DES PLAINES, Ill. | On a Saturday night in Des Plaines, about 20 women are hanging out, chatting about their families and snacking on a veggie platter and lemonade.
Amid the talk and laughter, something metal clinks as it hits the floor.
"Oops, here, you dropped this," one woman says, bending down to pick up the bullet her friend dropped.
Bullets and guns are part of the party during the monthly ladies nights at Maxon, a Des Plaines gun range and retail store that's seen a steady growth in the number of women showing up to shoot.
"We had such a flux of women coming in, we had to change our business dynamics," said Maxon co-owner Claudia Levin, who started the ladies night events two years ago based on demand. "It was a male-dominated sport, but now that's changing. There is no stereotypical shooter."
What's happening at Maxon mirrors a nationwide trend. In recent years, there's been a surge in the number of young, urban women buying guns and doing target shooting, according to a new National Shooting Sports Foundation survey.
This year, the Illinois State Rifle Association has more than 4,000 female members — a record-high number — in its 30,000-member organization, Executive Director Richard Pearson said.
At Maxon, Levin says more women are showing up for safety classes, range shooting and competitive shooting programs, and at their monthly ladies night get-togethers. On those nights, they restrict the bright, new 16,000-square-foot business to women only.
Maxon even hosts bachelorette parties (liquor is not allowed) and other women-only events, including a breast cancer fundraiser and a Halloween costume party with 3-D zombie targets that ooze fake blood.
"Those are fun," said smiling Operations Manager Ania Cienkowski, a 30-year-old who wears stilettos and has a Sig Sauer P226 9 mm semi-automatic pistol strapped to her thigh. Her nickname is "gungirl."
"Guns can be very intimidating ... so we've taken that element out of it. We're very welcoming and comfortable for women," Cienkowski said. "They think it's empowering and a lot of fun. It's loud ... but they realize it's not as scary as they thought."
Many different theories exist as to why women are becoming more attracted to guns. Some believe it's a desire for self-protection. Others speculate that women crave the feeling of empowerment, or that they like the stress relief it provides. Some say the stigma of women and guns is lifting, and women now feel less intimidated about joining their husbands or fathers at the shooting range.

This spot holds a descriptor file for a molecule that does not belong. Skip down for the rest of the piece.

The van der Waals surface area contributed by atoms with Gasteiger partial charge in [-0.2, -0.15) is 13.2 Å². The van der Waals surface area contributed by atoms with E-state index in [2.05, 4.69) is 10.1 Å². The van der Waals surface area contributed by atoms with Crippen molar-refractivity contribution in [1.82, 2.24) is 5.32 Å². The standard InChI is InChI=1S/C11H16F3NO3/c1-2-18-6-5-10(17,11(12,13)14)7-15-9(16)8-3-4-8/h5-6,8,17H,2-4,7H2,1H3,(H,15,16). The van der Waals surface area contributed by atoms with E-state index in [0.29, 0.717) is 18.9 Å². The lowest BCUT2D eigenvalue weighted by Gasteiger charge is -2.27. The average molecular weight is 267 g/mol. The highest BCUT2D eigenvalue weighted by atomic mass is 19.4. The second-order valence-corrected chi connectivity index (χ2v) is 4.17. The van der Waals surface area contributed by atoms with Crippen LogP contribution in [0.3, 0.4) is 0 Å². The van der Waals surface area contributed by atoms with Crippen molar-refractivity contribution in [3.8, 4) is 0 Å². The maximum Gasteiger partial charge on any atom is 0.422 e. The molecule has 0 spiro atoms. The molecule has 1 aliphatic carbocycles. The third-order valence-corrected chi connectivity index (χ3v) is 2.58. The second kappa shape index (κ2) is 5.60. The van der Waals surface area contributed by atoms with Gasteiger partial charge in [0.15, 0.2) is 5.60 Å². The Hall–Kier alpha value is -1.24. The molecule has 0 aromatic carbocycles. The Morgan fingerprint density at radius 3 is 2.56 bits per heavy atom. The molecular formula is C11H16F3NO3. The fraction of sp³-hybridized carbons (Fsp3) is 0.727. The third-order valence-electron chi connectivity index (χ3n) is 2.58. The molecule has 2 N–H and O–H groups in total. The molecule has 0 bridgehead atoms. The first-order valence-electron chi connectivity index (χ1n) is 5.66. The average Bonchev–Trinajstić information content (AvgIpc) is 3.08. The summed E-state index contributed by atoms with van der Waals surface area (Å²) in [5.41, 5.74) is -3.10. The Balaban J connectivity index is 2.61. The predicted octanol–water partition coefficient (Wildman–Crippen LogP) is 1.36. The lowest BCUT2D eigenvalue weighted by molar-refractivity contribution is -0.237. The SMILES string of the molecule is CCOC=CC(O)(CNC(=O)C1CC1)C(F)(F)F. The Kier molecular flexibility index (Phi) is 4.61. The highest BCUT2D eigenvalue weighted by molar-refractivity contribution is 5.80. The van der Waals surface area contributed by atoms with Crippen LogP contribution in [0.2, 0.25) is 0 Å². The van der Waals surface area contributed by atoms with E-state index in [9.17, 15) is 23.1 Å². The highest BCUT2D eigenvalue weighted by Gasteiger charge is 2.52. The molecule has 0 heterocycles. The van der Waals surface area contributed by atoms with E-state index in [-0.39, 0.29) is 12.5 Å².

The self-protection issue has been at the heart of the gun debate, and gun control advocates argue that having guns doesn't make you safer. A study by the Harvard School of Public Health says the claim that people use guns for self-defense is "invalid."
Yet, Levin estimates 75 percent of her female customers are interested in learning how to shoot for self-defense. The other 25 percent come for fun, she says.
Another factor that makes Maxon popular with women is its largely female staff. The business employs a half-dozen women, including its co-owner, two managers, two instructors and sales staff.
"(Women) like the fact that there are women in the environment. It makes them feel more comfortable," said Levin, who has run the business with her husband, Barry, a master gunsmith, for more than 30 years.
Stefanie Orabutt, 50, of Kildeer, and Natalie Wozniak, 38, of Glenview, say not having men around helps them feel less judged as they're learning to shoot. The two became friends after meeting at Maxon's ladies nights.
"There's definitely a social aspect to this," Orabutt said.
The business even attracts senior citizens — one 84-year-old woman recently took up shooting — and a few moms have brought their teenage or young adult children to the range and safety classes, Levin said. (You must be 21 and have a firearm owner identification card to shoot, but younger people can shoot with a certified instructor during a safety class, Levin said).
Nancy Koran, 63, of Mount Prospect, an innocent-faced, sweet-voiced, 4-foot, 10-inch woman, is among the ladies night regulars. Two years ago, she saw an ad for a Maxon's ladies night and thought she'd try something new. After completing the safety training and obtaining a FOID card, she started coming to the monthly girl get-togethers.
"Some of my friends are down on it. They say, 'Why are you getting involved with guns? You can hurt someone, or hurt yourself,'" Koran said. "I really like it, though. It's fun, and it's for my own safety. The first time I did it, I came home really excited, and I felt like I had learned a lot."
A recent ladies night featured a "firearm speed dating" theme, where women could try a rifle, shotgun, semi-automatic pistol and revolver. The sign at the door encouraged them to find their "steel soul mate."
Newcomers can't just show up at a ladies night and shoot. Safety is a priority at Maxon, and before shooting, people must complete five hours of instructional safety classes from a licensed instructor and obtain FOID cards, which require a background check. When the FOID cards are checked at ladies' night, the employees verify that the card matches the person.
"Training has always been our main goal," said Levin. "The firearm is the last part of a safety plan. You don't just grab for a gun."